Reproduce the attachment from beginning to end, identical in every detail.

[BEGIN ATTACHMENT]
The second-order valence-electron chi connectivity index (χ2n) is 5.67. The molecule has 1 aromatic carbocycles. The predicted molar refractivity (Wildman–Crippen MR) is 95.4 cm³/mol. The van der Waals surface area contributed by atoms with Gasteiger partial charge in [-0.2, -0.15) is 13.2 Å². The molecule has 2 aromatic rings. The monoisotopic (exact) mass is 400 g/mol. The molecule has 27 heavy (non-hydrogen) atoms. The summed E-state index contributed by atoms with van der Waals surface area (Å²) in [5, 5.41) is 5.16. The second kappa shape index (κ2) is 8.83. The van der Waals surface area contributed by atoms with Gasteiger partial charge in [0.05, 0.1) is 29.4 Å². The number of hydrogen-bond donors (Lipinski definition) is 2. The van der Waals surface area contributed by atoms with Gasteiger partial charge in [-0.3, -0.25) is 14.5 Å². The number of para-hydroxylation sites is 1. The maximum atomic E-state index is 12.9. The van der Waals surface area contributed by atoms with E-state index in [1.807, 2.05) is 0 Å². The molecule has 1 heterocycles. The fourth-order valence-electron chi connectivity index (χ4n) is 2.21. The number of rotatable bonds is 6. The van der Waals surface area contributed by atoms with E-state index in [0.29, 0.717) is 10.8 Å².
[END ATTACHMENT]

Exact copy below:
The second-order valence-electron chi connectivity index (χ2n) is 5.67. The molecule has 1 aromatic carbocycles. The predicted molar refractivity (Wildman–Crippen MR) is 95.4 cm³/mol. The van der Waals surface area contributed by atoms with Gasteiger partial charge in [-0.2, -0.15) is 13.2 Å². The molecule has 2 aromatic rings. The monoisotopic (exact) mass is 400 g/mol. The molecule has 27 heavy (non-hydrogen) atoms. The summed E-state index contributed by atoms with van der Waals surface area (Å²) in [5, 5.41) is 5.16. The second kappa shape index (κ2) is 8.83. The van der Waals surface area contributed by atoms with Gasteiger partial charge in [0.05, 0.1) is 29.4 Å². The number of hydrogen-bond donors (Lipinski definition) is 2. The van der Waals surface area contributed by atoms with Gasteiger partial charge in [-0.3, -0.25) is 14.5 Å². The number of para-hydroxylation sites is 1. The maximum atomic E-state index is 12.9. The van der Waals surface area contributed by atoms with E-state index in [1.807, 2.05) is 0 Å². The molecule has 1 heterocycles. The fourth-order valence-electron chi connectivity index (χ4n) is 2.21. The number of rotatable bonds is 6. The van der Waals surface area contributed by atoms with E-state index in [0.29, 0.717) is 10.8 Å².